I could not articulate this then, but looking back, I realize that I have always felt full, even when I was incredibly sad, or mad, or angry, or confused. It doesn’t feel like there is enough room in my heart for some foreign, uncompromising and undefined force when that space is already filled so deeply with my passion for all the people in this world, the beautiful ideas that exist around us, and my growing acceptance of all my parts, both good and bad. Maybe that’s what people mean when they say that God is in us and all around us. Maybe it’s just the concept of God that feels unsatisfying to me, but that feeling that God is supposed to elicit in you, that wonder and that drive to be good and to ignite love in every single thing you do, that power to feel whole even when you are in a dark place, maybe THAT is the feeling that people experience when they have faith in God. Maybe it’s not about a white man in the sky, which is all that my young mind could understand when I learned about God as a child; maybe it’s just about semantics.

Okay, so let me do a little revision:

The Girl Scout Promise:

On my honor, I will try:
To serve God [the world, all the curious things in it, along with the safe parts and the scary parts about myself and others, and every single little thing in between] and my country,
To help people at all times,
And to live by the Girl Scout law.

I doubt that The Girl Scout Promise allows for compromise; as far as I know, this promise has been written since the beginning of Scout-dom and has remained unchanged for all these decades. But, it says, right there on the inside cover, that “Girl Scouting builds girls of Courage, Confidence, and Character, who make the world a better place“. Well, my world would be a better place if I could redefine the Promise to better fit my understanding of it. And how much confidence does it take to stand tall, proud and unashamed for not having the same belief systems that everyone else around you seem to have?

Maybe just enough to make me good Girl Scout material?

Fingers crossed.

girl scout promise. jpeg

 

Commencement

A year ago I had the honor of  returning to my alma mater to deliver the commencement speech to the graduating class of Catawba College, Class of 2013. Since then, parts of that speech have been shared in various forms over the Internet , so I am officially posting it here in it’s entirety on my website.

 

It has been exactly 10 years since I sat in the very seats you are sitting in now, and I remember everything about this day, from what I wore, to where my family sat, to who I hung out with at the parties I went to later that evening. What stands out for me most about my graduation day however was not a sense of accomplishment, as I had anticipated, but rather a sense of disconnectedness. I felt like I was outside of my body, watching everything that was happening to me, but not really taking part in any of it. I had been prepared to feel overwhelmed with happiness and excitement on this special day, and I did feel those things, to a certain extent, but I also felt disengaged. I never examined why until I was asked to be here today to give this commencement speech.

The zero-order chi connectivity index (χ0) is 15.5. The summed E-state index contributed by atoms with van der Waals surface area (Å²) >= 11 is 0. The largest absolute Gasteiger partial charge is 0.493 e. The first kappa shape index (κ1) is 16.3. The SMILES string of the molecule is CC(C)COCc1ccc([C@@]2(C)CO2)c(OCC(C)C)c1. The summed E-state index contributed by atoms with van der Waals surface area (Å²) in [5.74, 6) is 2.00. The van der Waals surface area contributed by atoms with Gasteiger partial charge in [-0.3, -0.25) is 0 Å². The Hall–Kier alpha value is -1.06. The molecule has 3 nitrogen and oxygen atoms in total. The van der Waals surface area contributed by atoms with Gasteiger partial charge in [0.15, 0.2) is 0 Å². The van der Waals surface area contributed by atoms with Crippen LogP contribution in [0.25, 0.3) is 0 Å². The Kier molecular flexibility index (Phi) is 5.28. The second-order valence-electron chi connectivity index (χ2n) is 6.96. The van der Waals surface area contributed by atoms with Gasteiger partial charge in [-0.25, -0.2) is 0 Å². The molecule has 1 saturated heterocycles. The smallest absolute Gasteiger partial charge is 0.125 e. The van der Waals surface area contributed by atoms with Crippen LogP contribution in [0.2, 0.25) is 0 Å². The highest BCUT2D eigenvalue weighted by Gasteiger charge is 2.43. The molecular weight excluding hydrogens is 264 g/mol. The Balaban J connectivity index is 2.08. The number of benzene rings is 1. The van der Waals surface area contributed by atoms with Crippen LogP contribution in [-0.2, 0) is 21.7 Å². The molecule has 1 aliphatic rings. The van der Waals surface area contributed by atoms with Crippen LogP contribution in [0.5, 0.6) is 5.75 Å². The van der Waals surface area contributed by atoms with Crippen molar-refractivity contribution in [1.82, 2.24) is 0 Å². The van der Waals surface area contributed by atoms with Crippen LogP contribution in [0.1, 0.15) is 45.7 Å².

This day, the one you are living now and the one I lived a decade ago, marks a very extraordinary time in a person’s life, in ways that I wasn’t able to articulate until now. We spend our entire childhoods waiting to graduate to the next level. We start off in diapers and then we graduate to big boy or big girl underwear. We start off eating mushy foods and then we move on to solids. We all know what is supposed to come next- it’s taught to us, like a story. Once we master one thing, we get to graduate to another thing that is a little more challenging, and so on and so on. We start off looking at books with pictures and then we move on to reading books with words. We graduate middle school and then we graduate high school and then we graduate college. But see, that’s where my story stopped. Ten years ago I was graduating. I was sitting on this very campus with some of these very same professors who supported me and cared for me for 4 years, and I realized that my college graduation was as far as I had been taught to go. I didn’t know what came next, and my parents and professors couldn’t tell me, either. Everything felt bizarre to me on my graduation day because I no longer had any guidelines to follow, and I felt really lost.

 

Some of you will be able to relate to this and others will not. Your plans might be set already to go to grad school right after Catawba, or to look for a job, or to plan an engagement and start a family. But to all of you that think you have your stories figured out, I want to assure you that you do not. Your story cannot be figured out yet, and you don’t want it to be. At my own graduation I was frozen with fear and unable to fully take part in what was happening because of it; the end of my 4 years at Catawba had suddenly brought me more freedom than I knew what to do with, because it was now MY turn to map out how I wanted my story to go. It was my turn to write it. I got to decide what I was graduating to next. It’s one thing to tell everyone that your story is about moving to New York City to be on Broadway, but it is quite another thing to make that story a reality, to believe in it with all your heart and to make it come true.

 

For a while after I graduated, my story was to work at Chili’s selling baby back ribs to newly married, pregnant girls that I had gone to high school with. My dad is a postal worker and my mom is a property manager. They both have strong work ethics and weak bank accounts, so though they always supported my dreams of becoming a professional actor, I knew that it was going to be all MY responsibility to make it happen. Which meant moving back to Birmingham and working three jobs to save as much money in as short a time as I could. I was miserable having to live back home in a city I no longer felt comfortable in, working at jobs that I hated, but I knew that writing my own story would not come without its’ sacrifices. Eventually I saved up enough money for two month’s rent and a UHaul, and, along with fellow Catawba grad Amy Stran, we both graduated from living at home to living on our own in Manhattan.